My opinion of Elf essentially boils down to the same one I had of Anchorman: if you like Will Ferrell, you’ll probably like this movie, and if you don’t, then why exactly are you watching it in the first place? The big difference in my opinion of the two movies?
||New Line Cinema
Elf really just isn’t anywhere near as funny.
You know what you’re getting with Elf. You’re going to get a whole lot of Ferrell doing and saying very silly things. What you’re not going to get is much complexity or depth. Admittedly, complexity and depth are probably not why you picked this movie to watch in the first place. It’s a movie about a man raised by Santa’s elves, for chrissakes.
Elf falls into that tradition of feel-good Christmas movies that are most concerned with leaving the audience in the jolly spirit of the season. I don’t know that it fully succeeds in that respect, but since I saw it in early February, maybe I just wasn’t in the right place for Elf to really be able to make that connection for me. I’m much more in a “fuck winter” kind of place right now, probably not the ideal frame of mind for watching a Christmas movie. Don’t blame me for the timing, blame the vagaries of my Netflix queue.
I do want to say this about Ferrell (and this is coming from someone who never really watched Saturday Night Live when he was a cast member, so for many this might be an incredible statment of the obvioius): his ability to completely inhabit such incredibly different comedic characters as Buddy the Elf and Anchorman‘s Ron Burgundy is pretty impressive. Those two characters share very few traits in common other than Ferrell’s physicality and he seems to put all of himself into each one. Voices, facial expression, mannerisms, all quite different.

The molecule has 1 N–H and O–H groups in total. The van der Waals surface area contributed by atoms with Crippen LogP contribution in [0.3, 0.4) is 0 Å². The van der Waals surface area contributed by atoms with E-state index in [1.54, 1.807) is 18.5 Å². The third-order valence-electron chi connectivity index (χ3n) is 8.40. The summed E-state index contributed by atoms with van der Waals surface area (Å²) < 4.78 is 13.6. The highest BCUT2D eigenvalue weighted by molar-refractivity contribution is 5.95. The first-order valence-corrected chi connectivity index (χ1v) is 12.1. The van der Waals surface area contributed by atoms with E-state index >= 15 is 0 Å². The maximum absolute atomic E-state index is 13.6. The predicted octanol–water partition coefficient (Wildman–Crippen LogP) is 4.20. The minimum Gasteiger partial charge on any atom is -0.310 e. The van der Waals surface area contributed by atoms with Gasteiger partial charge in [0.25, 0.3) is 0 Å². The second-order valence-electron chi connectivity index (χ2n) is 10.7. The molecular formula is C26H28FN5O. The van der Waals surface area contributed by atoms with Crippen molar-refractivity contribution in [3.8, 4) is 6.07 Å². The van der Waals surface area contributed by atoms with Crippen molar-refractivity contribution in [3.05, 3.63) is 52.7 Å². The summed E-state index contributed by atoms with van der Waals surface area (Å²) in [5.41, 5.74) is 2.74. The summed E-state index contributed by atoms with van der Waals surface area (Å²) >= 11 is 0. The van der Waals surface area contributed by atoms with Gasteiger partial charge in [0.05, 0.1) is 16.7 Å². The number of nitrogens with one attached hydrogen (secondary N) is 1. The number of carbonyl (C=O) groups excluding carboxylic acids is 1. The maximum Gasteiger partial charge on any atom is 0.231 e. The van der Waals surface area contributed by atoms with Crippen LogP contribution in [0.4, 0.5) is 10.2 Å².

And I can just hear you saying: “But Allen…isn’t that what an actor is supposed to do?” Certainly it is, but we don’t often expect it from our comedic actors quite so much as we do our dramatic ones. Take Adam Sandler, for instance: in most of his movies, his characters are just variations on the same theme (and a fairly simple theme, at that). Is his Happy Gilmore really all that different from 50 First Dates‘ Henry Roth? They’re both just versions of The Typical Adam Sandler Part. That’s not entirely Sandler’s fault: his fan base wants him to play the same character in each of his movies. When he does something different (Punch-Drunk Love, Spanglish), he alienates both his fans and people who might want to see the movie but don’t want to see an Adam Sandler flick.
So given that…yeah, I’m at least a little impressed with Ferrell’s changing it up a bit.
Elf‘s supporting cast is just chock full of old people we don’t see too often in movies anymore: James Caan, Bob Newhart and Ed Asner are all onboard and trying hard not to look too uncomfortable (only Caan really succeeds), plus we get Mary Steenburgen for some extra still-kinda-hot-for-a-skinny-older-gal goodness. But it’s Zooey Deschanel as the obligatory love interest, who proves most watchable. Deschanel, as is usually the case with her, exudes an oddness that’s both off-putting and endearing at the same time–we’re pretty sure we want to get to know her better, but we’re not quite positive. Bonus points for getting to hear Deschanel’s throaty Ella-Fitzgerald-inspired singing voice. Yep, that is her singing in the movie.
Watch Elf if you feel you need to, if you don’t want to miss any part of the Will Ferrell Canon, but at least wait until Christmas.